And yet this is by no means a civilised place, though it is close to civilisation. When, in the course of writing, Garner began to seek connections between this desolate spot and the man memorialised by the road, locals told him it was "no good place", "not right", "I wouldn't like to go up myself." And the peculiarity of its name is not merely that it strikes the modern ear as odd. In Old English, "þyrs" is a demon; "bæch" is a valley. It was a friend, Ralph Elliot, an authority on Old English, who first pointed out the meaning of the name to Garner. "I found a 14th-century reference to the place; in the 14th century people were not romantically inclined. To occur in the 14th century it must have been a valley where there was a þyrs."

Garner's method is as much archaeological as it is literary; and not just because he writes of stones. Sitting at a table in his Aga-warmed kitchen and leafing through the notebooks that make up the research and the manuscript of Thursbitch, it is possible to trace decades of work. There was the encounter with the stone in the 1950s; Elliott led him back in the 1970s. "I always need flint and tinder," Garner says. "Ralph's perception brought out the memory of running 20 years earlier, and I saw that the two places were within a mile of each other." He began to inquire about the valley: "They never should have buried that baby in Thursbitch," remarked one source. "The information I was getting was adding up to a dreadful story. I do mean dreadful, not horrific. There was no horror, there was a proper dread. Aweful."

That the Christian faith did not enter this place easily is not in doubt. Half a mile from Saltersford Hall, where the Turners lived, is Jenkin Chapel, on the site of another monolith, probably destroyed at the time of its construction in 1733. The Turners built the place - but for what it's not exactly clear. It is a squat, stone building: a small house with a belfry and a chancel slapped on. Yet the building was not consecrated for more than 60 years. "We do not know . . . what use the chapel was put to . . . we do not know whether any services were held there or not," wrote Walter Smith, a local historian, in 1932. In 1733 it had been dedicated to St John the Baptist - a saint often associated with the pre-Christian traditions that came before him. At its consecration the Bishops of Chester insisted that this be changed to St John the Evangelist: the modern sign outside the chapel fudges the issue - which "St John" isn't specified.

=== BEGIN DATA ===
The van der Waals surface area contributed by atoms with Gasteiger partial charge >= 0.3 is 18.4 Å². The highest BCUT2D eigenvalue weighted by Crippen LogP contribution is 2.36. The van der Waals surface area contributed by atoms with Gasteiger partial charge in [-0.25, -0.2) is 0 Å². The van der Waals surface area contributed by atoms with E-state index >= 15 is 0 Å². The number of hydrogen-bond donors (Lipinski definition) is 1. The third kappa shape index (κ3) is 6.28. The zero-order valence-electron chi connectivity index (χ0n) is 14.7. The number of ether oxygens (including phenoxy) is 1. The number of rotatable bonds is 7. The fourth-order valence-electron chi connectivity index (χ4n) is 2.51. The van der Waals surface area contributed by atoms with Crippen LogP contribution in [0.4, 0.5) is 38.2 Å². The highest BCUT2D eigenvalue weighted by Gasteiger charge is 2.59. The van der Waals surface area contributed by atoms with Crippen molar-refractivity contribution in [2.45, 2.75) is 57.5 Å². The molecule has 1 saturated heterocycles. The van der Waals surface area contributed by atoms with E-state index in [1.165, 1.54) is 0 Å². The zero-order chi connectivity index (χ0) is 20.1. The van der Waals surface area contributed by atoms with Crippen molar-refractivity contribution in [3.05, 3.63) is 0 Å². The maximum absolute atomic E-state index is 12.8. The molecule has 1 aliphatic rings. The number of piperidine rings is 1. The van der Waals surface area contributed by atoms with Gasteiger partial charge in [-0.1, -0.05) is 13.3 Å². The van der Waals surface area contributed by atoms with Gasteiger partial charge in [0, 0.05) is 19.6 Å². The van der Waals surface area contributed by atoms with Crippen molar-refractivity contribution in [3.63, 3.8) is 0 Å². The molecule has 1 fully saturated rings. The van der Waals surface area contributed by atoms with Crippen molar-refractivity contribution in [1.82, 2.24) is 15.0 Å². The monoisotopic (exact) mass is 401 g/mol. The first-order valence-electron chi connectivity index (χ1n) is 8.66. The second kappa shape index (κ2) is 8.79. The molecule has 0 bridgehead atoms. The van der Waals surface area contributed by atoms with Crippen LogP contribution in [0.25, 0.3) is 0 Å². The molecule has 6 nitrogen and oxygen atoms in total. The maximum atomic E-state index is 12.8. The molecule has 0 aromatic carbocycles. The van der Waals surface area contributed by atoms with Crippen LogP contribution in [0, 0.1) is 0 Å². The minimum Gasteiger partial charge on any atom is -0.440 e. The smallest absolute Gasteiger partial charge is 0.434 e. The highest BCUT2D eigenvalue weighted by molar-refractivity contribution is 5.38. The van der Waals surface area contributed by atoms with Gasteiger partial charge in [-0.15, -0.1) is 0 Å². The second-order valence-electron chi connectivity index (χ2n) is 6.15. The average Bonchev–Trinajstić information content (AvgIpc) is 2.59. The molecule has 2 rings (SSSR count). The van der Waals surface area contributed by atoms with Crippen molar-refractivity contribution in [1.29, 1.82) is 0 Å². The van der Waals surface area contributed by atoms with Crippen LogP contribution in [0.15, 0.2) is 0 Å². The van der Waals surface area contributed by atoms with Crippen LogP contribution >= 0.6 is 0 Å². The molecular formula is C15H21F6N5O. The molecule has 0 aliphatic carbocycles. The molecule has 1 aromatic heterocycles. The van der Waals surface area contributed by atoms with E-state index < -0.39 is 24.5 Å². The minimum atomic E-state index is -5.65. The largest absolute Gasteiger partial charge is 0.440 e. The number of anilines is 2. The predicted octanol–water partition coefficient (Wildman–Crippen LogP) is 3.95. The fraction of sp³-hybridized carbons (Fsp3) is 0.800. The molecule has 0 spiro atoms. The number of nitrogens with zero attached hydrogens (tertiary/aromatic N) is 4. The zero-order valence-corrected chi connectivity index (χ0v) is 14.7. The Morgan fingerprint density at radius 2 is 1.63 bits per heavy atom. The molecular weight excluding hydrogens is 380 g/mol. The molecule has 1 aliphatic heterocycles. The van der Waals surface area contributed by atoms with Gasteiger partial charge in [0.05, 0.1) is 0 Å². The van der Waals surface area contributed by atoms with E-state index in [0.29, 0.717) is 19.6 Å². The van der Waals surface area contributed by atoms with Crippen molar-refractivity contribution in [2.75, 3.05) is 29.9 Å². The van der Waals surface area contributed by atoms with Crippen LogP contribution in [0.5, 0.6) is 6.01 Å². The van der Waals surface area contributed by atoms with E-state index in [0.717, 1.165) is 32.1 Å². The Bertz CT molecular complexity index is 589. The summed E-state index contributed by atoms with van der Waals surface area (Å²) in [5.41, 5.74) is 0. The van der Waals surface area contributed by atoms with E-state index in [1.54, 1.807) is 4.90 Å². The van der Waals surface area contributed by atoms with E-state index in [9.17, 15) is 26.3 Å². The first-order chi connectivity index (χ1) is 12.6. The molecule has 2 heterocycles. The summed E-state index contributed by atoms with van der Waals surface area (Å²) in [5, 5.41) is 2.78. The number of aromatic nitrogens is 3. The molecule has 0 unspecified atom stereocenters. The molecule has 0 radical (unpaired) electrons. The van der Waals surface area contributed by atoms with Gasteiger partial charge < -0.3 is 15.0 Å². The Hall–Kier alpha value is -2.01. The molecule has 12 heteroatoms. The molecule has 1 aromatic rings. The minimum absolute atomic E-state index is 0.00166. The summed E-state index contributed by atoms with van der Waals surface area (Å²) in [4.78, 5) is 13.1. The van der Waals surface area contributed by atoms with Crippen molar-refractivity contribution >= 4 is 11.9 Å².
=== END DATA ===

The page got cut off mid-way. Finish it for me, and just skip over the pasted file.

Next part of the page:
One might look at the photograph of Jenkin Chapel and think little of it. But I have been there, and it is an uncomfortable place. There is about it a sense of something shut off - or an attempt made to shut something off, a lid precariously attached to a pressure cooker. If it sounds strange to say this, it is only a stronger version of what most of us accept: that some places "feel" different from others. Jenkin Chapel is not a place of happiness, and nor is the valley of Thursbitch. Is there such a thing as "sentient landscape"? Archaeologists now explore why natural places such as caves, mountains, springs and rivers assumed a sacred character in European prehistory; if certain places affected our ancestors, why should they not affect us now? There is a sense of awe about these places, even if we cannot give it a specific name.